Better Way to Reform Health Care, A

Innovation and Economic Growth

Article Snapshot


Daniel Kessler


Wall Street Journal, February 24, 2010.


This oped proposes ways to improve health care by reducing costs.

Policy Relevance

The current health care reform plan should be scrapped and replaced by reforms that would help health care markets work better.

Main Points

  • The health care plan proposed by the Obama administration relies too much on regulation and mandates, and will make the fundamental problem of rising health care costs worse.

  • Five out of every six dollars of health care spending is paid for by someone other than the patient. Patients seek care without worrying about the reality of costs. This means runaway spending growth.

  • To slow spending growth, individuals should pay for more of their health care themselves. Insurance companies and health care providers should compete more vigorously.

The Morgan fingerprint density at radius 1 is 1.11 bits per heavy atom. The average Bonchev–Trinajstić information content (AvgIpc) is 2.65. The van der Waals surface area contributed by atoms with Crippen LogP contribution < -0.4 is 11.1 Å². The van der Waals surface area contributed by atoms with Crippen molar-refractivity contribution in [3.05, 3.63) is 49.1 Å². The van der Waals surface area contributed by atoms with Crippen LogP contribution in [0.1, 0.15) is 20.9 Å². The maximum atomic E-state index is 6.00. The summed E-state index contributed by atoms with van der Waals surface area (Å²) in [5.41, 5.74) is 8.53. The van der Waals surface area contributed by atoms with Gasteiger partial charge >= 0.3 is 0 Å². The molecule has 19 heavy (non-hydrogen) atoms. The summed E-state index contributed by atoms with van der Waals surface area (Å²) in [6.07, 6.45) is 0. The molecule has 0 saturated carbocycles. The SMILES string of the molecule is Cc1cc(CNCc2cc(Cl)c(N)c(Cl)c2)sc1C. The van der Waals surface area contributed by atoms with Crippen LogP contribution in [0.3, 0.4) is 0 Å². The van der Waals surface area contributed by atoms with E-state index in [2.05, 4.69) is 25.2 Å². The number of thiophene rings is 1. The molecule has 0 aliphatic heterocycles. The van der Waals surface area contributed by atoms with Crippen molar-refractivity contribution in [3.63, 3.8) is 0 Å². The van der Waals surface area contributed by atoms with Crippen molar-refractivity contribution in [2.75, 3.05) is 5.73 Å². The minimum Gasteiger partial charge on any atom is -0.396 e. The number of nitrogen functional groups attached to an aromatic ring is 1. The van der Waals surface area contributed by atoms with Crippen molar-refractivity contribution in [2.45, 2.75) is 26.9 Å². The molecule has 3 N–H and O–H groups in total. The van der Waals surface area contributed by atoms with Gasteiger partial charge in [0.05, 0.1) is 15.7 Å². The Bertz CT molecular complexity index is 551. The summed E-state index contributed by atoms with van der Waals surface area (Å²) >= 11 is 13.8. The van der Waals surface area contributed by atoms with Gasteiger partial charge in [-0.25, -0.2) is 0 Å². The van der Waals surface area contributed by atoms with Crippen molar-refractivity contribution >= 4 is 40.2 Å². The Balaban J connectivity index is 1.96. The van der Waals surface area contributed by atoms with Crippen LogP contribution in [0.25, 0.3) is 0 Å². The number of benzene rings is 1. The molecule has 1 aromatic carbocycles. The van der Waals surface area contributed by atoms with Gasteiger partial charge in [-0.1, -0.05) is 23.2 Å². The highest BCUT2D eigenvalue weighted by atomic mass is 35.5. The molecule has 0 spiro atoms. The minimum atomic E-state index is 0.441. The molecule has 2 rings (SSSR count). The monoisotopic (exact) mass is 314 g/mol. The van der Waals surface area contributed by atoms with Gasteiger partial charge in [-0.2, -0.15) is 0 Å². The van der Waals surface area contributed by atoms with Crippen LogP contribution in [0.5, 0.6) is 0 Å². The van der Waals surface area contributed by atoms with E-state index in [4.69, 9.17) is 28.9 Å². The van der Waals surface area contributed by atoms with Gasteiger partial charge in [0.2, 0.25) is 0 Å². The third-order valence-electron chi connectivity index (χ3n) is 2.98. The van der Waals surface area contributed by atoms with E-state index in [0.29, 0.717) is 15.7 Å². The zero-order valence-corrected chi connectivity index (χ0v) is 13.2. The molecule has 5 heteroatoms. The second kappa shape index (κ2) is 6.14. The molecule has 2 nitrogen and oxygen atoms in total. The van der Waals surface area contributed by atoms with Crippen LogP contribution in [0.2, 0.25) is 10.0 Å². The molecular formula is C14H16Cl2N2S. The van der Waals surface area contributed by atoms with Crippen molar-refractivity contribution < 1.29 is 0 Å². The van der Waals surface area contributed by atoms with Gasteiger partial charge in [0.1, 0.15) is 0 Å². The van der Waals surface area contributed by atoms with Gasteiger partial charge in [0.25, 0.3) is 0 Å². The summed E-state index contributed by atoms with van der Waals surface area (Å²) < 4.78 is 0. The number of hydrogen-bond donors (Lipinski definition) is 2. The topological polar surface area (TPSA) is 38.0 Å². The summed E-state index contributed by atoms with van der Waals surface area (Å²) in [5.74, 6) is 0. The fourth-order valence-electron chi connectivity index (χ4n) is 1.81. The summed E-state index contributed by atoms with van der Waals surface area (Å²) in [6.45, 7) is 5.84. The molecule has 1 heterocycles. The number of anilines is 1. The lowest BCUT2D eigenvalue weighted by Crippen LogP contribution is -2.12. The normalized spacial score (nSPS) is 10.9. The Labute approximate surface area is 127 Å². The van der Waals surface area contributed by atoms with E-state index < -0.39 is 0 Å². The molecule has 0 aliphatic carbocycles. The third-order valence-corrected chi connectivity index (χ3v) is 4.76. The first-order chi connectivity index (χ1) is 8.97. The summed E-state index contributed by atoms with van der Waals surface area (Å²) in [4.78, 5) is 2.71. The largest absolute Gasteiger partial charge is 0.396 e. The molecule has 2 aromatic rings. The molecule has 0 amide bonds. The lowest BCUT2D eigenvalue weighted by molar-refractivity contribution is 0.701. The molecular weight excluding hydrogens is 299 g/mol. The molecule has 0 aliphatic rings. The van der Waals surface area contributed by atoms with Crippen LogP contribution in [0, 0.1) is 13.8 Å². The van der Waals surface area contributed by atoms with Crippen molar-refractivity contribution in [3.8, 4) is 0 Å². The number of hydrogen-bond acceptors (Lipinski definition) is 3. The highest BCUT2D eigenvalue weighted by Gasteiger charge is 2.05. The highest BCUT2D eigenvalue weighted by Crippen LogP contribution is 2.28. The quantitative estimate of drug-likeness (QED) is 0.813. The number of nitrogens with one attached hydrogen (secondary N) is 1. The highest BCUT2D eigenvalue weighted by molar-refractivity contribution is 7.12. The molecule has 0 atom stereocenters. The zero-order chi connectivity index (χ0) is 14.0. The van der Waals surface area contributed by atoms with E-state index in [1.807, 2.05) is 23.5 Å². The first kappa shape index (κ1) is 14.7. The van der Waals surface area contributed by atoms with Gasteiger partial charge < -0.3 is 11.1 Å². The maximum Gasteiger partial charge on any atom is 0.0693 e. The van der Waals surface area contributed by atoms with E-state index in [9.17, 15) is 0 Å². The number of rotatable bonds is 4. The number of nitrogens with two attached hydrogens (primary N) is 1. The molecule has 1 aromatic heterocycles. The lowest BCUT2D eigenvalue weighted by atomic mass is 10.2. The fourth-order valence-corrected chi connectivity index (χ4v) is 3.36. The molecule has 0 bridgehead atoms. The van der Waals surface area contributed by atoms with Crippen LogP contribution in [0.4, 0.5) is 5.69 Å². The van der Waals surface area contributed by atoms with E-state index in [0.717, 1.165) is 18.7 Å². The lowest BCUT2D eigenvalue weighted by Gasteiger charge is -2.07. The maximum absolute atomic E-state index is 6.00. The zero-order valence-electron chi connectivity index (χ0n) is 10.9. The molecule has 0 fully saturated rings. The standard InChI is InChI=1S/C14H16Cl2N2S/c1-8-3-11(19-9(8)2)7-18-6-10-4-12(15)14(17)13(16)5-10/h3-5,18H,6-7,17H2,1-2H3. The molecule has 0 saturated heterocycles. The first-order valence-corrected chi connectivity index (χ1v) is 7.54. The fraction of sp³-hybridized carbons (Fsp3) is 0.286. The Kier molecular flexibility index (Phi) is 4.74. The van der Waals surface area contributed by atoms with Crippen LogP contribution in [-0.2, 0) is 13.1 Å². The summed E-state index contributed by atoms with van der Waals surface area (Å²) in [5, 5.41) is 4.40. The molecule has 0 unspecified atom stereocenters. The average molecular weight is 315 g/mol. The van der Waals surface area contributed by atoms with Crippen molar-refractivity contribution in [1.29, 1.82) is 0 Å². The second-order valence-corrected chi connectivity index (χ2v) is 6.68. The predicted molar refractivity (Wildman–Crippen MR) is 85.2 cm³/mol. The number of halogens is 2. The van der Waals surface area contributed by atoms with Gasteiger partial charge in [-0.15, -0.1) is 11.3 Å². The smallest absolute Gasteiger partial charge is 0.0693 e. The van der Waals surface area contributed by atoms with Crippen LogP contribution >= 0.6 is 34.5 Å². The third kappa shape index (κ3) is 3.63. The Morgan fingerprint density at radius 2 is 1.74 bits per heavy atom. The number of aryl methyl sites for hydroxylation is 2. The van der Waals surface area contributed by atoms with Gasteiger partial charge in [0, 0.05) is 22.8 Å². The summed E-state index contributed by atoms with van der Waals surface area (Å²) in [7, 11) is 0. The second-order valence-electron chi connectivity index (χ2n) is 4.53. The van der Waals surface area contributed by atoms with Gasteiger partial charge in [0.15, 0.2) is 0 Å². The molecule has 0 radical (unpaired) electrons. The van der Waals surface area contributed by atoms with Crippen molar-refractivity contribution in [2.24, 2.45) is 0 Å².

• The tax code makes employer-sponsored health insurance deductible, but individual out-of-pocket insurance is not. For most families, buying health care through their employer is 30%-40% cheaper than buying directly.
    • Making all out-of-pocket insurance expenses deductible would fix this bias. 
    • Health Savings Accounts and other programs to encourage people to pay for health care out-of-pocket should be expanded.

  • Counting employer-sponsored insurance as taxable income would have been helpful.

  • People should be allowed to buy health insurance offered in states other than those where they live. This is currently against state rules.

  • Caps for malpractice damages for pain and suffering would reduce the practice of wasteful “defensive medicine.”

  • These reforms would reduce federal revenues only $3 billion per year, as insurance premiums will fall due to heightened competition, and worker’s taxable wages will rise.

  • Access to health care and insurance will improve as costs are reduced.

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